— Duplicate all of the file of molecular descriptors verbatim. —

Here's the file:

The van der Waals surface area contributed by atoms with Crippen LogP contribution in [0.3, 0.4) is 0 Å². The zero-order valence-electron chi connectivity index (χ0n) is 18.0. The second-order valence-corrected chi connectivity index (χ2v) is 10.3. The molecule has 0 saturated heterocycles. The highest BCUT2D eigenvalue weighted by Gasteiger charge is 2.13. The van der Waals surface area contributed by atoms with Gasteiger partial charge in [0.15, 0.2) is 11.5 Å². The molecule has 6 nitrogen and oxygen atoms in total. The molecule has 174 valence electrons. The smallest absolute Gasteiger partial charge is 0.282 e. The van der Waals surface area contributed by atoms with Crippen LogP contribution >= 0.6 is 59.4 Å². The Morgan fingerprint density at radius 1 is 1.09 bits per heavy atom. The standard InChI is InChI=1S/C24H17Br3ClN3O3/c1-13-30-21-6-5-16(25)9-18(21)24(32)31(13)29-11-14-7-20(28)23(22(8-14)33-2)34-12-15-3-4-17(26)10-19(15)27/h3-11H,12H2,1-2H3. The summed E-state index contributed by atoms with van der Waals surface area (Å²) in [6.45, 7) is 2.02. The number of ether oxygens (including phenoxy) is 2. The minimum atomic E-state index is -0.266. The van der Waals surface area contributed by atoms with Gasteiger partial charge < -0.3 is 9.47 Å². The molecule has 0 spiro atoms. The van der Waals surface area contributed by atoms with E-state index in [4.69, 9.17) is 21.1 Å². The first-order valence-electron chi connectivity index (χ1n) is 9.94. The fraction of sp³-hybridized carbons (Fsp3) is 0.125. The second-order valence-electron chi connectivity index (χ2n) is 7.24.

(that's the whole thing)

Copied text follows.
The van der Waals surface area contributed by atoms with Crippen LogP contribution in [0.3, 0.4) is 0 Å². The zero-order valence-electron chi connectivity index (χ0n) is 18.0. The second-order valence-corrected chi connectivity index (χ2v) is 10.3. The molecule has 0 saturated heterocycles. The highest BCUT2D eigenvalue weighted by Gasteiger charge is 2.13. The van der Waals surface area contributed by atoms with Gasteiger partial charge in [0.15, 0.2) is 11.5 Å². The molecule has 6 nitrogen and oxygen atoms in total. The molecule has 174 valence electrons. The smallest absolute Gasteiger partial charge is 0.282 e. The van der Waals surface area contributed by atoms with Crippen LogP contribution >= 0.6 is 59.4 Å². The Morgan fingerprint density at radius 1 is 1.09 bits per heavy atom. The standard InChI is InChI=1S/C24H17Br3ClN3O3/c1-13-30-21-6-5-16(25)9-18(21)24(32)31(13)29-11-14-7-20(28)23(22(8-14)33-2)34-12-15-3-4-17(26)10-19(15)27/h3-11H,12H2,1-2H3. The summed E-state index contributed by atoms with van der Waals surface area (Å²) in [6.45, 7) is 2.02. The number of ether oxygens (including phenoxy) is 2. The minimum atomic E-state index is -0.266. The van der Waals surface area contributed by atoms with Gasteiger partial charge < -0.3 is 9.47 Å². The molecule has 0 spiro atoms. The van der Waals surface area contributed by atoms with E-state index in [4.69, 9.17) is 21.1 Å². The first-order valence-electron chi connectivity index (χ1n) is 9.94. The fraction of sp³-hybridized carbons (Fsp3) is 0.125. The second-order valence-electron chi connectivity index (χ2n) is 7.24.